The House Judiciary Committee recently held a hearing to consider an amendment to the venue provisions of the Bankruptcy Code proposed by the Committee’s Chairman that would require corporations to file voluntary chapter 11 petitions in the district where they maintain their principal place of business or have their principal assets. Under the current bankruptcy venue provisions of the U.S. Code, a debtor corporation can file its bankruptcy case in the state where it is incorporated, where it has its principal assets, or where it is headquartered. A corporation can also file a chapter 11 case in a venue where its corporate affiliate’s case is already pending. Utilizing these rules, many large chapter 11 cases are commenced in Delaware and New York, despite the fact that the corporate debtor has little ties to those states. For example, Enron – a Texas-based company – filed a bankruptcy for a small New York subsidiary in the Southern District of New York. Shortly thereafter, Enron commenced the bankruptcy case for the main company, and used the venue provisions to bootstrap this case with its New York case, which allowed it to heard along with the subsidiary's case in New York. A more recent example is the Fremont, CAbased Solyndra LLC, which filed a voluntary chapter 11 petition in Delaware, the state of its incorporation.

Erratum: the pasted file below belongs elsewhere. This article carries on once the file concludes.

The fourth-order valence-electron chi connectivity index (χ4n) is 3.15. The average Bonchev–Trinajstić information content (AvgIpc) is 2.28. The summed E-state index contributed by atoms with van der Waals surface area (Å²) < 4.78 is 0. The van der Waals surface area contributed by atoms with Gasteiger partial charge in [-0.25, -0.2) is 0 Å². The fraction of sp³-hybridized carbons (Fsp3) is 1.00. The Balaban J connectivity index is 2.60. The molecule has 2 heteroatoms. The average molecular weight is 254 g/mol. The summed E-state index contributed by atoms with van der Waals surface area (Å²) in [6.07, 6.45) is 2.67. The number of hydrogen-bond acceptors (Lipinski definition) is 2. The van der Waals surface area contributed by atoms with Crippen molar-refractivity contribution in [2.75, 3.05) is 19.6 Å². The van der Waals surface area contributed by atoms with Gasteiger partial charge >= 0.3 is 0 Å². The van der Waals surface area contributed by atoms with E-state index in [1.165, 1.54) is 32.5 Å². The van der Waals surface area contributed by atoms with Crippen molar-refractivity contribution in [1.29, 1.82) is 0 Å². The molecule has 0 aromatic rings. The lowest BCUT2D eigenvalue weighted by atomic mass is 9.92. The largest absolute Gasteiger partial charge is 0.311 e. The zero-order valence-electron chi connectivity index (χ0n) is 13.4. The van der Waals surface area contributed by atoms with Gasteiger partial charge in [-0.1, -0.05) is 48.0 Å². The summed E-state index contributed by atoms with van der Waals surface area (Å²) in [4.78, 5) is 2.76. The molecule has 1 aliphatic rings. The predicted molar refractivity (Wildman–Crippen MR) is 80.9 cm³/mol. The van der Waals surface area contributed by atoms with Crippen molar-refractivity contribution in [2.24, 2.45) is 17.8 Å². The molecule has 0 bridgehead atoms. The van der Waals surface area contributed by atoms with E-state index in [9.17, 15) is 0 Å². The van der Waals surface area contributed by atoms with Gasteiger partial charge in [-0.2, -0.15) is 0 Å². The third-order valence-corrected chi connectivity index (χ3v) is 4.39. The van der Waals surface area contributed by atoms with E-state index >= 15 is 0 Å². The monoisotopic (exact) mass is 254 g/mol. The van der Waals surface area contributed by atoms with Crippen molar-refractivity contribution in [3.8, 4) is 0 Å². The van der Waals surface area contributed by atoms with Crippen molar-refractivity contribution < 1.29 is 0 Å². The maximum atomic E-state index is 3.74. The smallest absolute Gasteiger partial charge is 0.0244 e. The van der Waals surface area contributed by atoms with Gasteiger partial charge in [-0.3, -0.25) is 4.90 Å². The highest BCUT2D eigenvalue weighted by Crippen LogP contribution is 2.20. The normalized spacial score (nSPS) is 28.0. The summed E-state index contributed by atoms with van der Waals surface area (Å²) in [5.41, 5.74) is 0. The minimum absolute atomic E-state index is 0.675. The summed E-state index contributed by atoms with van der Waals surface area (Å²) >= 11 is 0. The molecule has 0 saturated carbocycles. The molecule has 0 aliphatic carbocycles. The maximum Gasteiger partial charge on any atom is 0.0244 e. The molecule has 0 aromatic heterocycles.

H.R. 2533, the "Chapter 11 Bankruptcy Venue Reform Act of 2011," is designed to change the venue rules to prevent the type of forum-shopping that occurred in the Enron case. The bill would amend 28 U.S.C. § 1408 by including the following provisions...
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